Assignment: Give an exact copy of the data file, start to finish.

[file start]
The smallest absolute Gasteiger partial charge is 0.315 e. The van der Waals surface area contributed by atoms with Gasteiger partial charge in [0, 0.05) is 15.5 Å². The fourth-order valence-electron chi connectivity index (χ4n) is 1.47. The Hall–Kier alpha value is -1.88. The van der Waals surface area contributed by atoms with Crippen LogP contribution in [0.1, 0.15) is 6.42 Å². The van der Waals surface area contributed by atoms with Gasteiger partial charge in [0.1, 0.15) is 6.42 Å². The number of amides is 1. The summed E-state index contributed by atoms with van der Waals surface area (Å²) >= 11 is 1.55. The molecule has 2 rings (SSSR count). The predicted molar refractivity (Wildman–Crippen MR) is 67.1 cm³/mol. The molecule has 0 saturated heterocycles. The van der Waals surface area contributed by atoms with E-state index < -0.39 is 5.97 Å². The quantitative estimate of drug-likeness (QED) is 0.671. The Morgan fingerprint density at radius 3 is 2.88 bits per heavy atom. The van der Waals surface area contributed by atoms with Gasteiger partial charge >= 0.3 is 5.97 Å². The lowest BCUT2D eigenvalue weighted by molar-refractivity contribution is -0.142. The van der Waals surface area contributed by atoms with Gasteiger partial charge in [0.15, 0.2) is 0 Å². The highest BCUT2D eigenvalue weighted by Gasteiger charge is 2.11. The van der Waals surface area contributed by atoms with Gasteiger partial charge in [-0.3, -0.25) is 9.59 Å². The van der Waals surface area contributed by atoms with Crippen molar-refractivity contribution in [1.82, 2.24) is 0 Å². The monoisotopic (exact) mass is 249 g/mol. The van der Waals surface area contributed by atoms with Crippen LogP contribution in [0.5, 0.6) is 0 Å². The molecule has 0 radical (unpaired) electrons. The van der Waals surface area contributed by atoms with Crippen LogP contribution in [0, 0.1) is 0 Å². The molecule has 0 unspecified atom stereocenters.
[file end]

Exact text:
The smallest absolute Gasteiger partial charge is 0.315 e. The van der Waals surface area contributed by atoms with Gasteiger partial charge in [0, 0.05) is 15.5 Å². The fourth-order valence-electron chi connectivity index (χ4n) is 1.47. The Hall–Kier alpha value is -1.88. The van der Waals surface area contributed by atoms with Crippen LogP contribution in [0.1, 0.15) is 6.42 Å². The van der Waals surface area contributed by atoms with Gasteiger partial charge in [0.1, 0.15) is 6.42 Å². The number of amides is 1. The summed E-state index contributed by atoms with van der Waals surface area (Å²) >= 11 is 1.55. The molecule has 2 rings (SSSR count). The predicted molar refractivity (Wildman–Crippen MR) is 67.1 cm³/mol. The molecule has 0 saturated heterocycles. The van der Waals surface area contributed by atoms with E-state index < -0.39 is 5.97 Å². The quantitative estimate of drug-likeness (QED) is 0.671. The Morgan fingerprint density at radius 3 is 2.88 bits per heavy atom. The van der Waals surface area contributed by atoms with Gasteiger partial charge >= 0.3 is 5.97 Å². The lowest BCUT2D eigenvalue weighted by molar-refractivity contribution is -0.142. The van der Waals surface area contributed by atoms with Gasteiger partial charge in [0.15, 0.2) is 0 Å². The highest BCUT2D eigenvalue weighted by Gasteiger charge is 2.11. The van der Waals surface area contributed by atoms with Gasteiger partial charge in [-0.3, -0.25) is 9.59 Å². The van der Waals surface area contributed by atoms with Crippen molar-refractivity contribution in [1.82, 2.24) is 0 Å². The monoisotopic (exact) mass is 249 g/mol. The van der Waals surface area contributed by atoms with Crippen LogP contribution in [0.5, 0.6) is 0 Å². The molecule has 0 radical (unpaired) electrons. The van der Waals surface area contributed by atoms with Crippen LogP contribution in [0, 0.1) is 0 Å². The molecule has 0 unspecified atom stereocenters.